On Why We Shouldn’t Kill Prairie Dogs
I know Defenders of Wildlife have done some wonderful things for wildlife. I get e-mails from them about their campaigns, such as combatting the aerial gunning of wolves in Alaska, which is beyond barbaric. Today I received an e-mail about the continuing war humans have raged against the prairie dog, and Defenders wants to put a stop to it. Here’s my issue: Defenders doesn’t really want to protect prairie dogs, according to my e-mail, to protect prairie dogs. They want to protect them because of what they provide for other animals. They are useful.
- They provide food for eagles, hawks, badgers, swift fox, endangered black-footed ferrets and other Great Plains predators. And I’m not talking about cooking them dinner–they are dinner.
- Their burrows provide shelter for burrowing owls, salamanders, black-footed ferrets and other creatures.
- Sure, they mention that the "tunneling creatures . . . stand to suffer," but the main point is that "so many other creatures depend on prairie dogs for survival."
Over 70,000 prairie dogs were allowed to be killed in 2005 alone, and thousands since. And the Forest Service wants to make it easy to (legally) poison them again. I wonder, though, if prairie dogs weren’t so useful for other creatures–particularly endangered ones like the black-footed ferret, would Defenders care? Would anyone care? It appears that utility to our projects (like the reintroduction of the swift fox), in addition to utility to projects we hold dear (certain grasslands we want to protect) are what dictates which creatures are deserving of saving.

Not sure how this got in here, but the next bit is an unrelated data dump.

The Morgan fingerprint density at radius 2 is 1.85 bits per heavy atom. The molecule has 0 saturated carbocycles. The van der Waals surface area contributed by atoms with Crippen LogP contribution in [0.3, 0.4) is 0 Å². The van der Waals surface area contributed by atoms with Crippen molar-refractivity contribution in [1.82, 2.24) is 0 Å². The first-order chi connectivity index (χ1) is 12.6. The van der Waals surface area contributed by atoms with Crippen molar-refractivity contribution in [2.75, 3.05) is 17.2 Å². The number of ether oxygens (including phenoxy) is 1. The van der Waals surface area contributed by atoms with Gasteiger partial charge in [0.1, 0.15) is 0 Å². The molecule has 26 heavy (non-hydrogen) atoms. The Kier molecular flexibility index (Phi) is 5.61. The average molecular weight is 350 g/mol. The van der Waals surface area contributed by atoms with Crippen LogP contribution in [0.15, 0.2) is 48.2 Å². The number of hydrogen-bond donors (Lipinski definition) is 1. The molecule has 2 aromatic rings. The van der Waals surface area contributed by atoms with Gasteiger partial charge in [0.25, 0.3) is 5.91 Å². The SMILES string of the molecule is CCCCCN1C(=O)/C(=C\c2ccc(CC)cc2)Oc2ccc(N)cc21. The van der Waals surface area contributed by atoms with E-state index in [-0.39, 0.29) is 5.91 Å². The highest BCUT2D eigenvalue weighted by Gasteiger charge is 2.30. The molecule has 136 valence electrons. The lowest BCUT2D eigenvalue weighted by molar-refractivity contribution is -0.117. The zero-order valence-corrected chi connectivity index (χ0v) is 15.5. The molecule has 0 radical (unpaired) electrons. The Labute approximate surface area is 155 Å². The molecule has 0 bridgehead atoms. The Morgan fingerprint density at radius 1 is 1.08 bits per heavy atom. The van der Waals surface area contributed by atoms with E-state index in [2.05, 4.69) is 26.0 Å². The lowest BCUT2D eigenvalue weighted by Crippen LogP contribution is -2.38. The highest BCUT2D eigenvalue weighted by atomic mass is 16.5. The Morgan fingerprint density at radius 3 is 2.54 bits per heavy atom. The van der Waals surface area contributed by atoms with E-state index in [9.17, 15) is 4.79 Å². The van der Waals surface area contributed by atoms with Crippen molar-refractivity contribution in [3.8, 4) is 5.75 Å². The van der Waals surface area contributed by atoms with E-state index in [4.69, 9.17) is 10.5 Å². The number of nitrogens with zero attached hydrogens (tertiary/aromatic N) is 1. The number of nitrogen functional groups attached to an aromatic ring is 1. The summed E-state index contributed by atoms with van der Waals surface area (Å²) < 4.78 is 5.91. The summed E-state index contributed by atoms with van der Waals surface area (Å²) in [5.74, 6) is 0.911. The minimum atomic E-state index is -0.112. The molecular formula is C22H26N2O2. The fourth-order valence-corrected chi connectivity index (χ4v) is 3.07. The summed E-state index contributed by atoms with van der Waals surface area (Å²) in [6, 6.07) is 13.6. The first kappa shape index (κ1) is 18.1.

In a blog entry called A Dog Named Chester, ethologist Jonathan Balcombe, who is the author of PLEASURABLE KINGDOM, which I reviewed (it’s a favorite of mine) nearly a year ago, writes about meeting a six-year old prairie dog. The rodent, named Chester, was making the best of a life in captivity (he was rescued from being held illegally as a pet), and Balcombe describes his observations. What’s most interesting is that Balcombe sees Chester as an individual and gives you a sense of his personality. Defenders, on the other hand, while pleading for the lives of prairie dogs, gives me no way to connect to them. Prairie dogs carve out tunnels and are prey for other animals–that’s it. That makes me think that the people behind Defenders don’t grasp the individuality of the creatures they’re trying to save. The creatures are part of a system and the system needs them to continue effectively–that’s the message.
But the reality that they are each individuals with their own interest in not being someone’s dinner, and not being poisoned, is entirely absent.